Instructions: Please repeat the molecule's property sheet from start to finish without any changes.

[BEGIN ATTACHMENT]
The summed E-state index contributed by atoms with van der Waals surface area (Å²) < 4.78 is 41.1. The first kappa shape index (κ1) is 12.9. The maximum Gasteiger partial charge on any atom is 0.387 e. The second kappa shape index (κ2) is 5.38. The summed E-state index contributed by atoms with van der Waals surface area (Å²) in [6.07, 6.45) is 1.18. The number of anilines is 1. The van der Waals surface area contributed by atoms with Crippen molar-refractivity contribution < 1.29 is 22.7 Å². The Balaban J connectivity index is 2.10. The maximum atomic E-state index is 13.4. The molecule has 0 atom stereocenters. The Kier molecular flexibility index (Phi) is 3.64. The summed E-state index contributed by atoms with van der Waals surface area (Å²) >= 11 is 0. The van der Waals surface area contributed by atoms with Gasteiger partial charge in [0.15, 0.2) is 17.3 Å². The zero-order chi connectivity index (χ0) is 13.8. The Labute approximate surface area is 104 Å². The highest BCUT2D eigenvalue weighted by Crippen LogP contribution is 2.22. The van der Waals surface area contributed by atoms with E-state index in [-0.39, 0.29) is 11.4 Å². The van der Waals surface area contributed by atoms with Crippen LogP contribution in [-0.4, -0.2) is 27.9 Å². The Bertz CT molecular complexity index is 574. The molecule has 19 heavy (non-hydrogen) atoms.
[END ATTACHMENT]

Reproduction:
The summed E-state index contributed by atoms with van der Waals surface area (Å²) < 4.78 is 41.1. The first kappa shape index (κ1) is 12.9. The maximum Gasteiger partial charge on any atom is 0.387 e. The second kappa shape index (κ2) is 5.38. The summed E-state index contributed by atoms with van der Waals surface area (Å²) in [6.07, 6.45) is 1.18. The number of anilines is 1. The van der Waals surface area contributed by atoms with Crippen molar-refractivity contribution < 1.29 is 22.7 Å². The Balaban J connectivity index is 2.10. The maximum atomic E-state index is 13.4. The molecule has 0 atom stereocenters. The Kier molecular flexibility index (Phi) is 3.64. The summed E-state index contributed by atoms with van der Waals surface area (Å²) >= 11 is 0. The van der Waals surface area contributed by atoms with Gasteiger partial charge in [0.15, 0.2) is 17.3 Å². The zero-order chi connectivity index (χ0) is 13.8. The Labute approximate surface area is 104 Å². The highest BCUT2D eigenvalue weighted by Crippen LogP contribution is 2.22. The van der Waals surface area contributed by atoms with E-state index in [-0.39, 0.29) is 11.4 Å². The van der Waals surface area contributed by atoms with Crippen LogP contribution in [-0.4, -0.2) is 27.9 Å². The Bertz CT molecular complexity index is 574. The molecule has 19 heavy (non-hydrogen) atoms.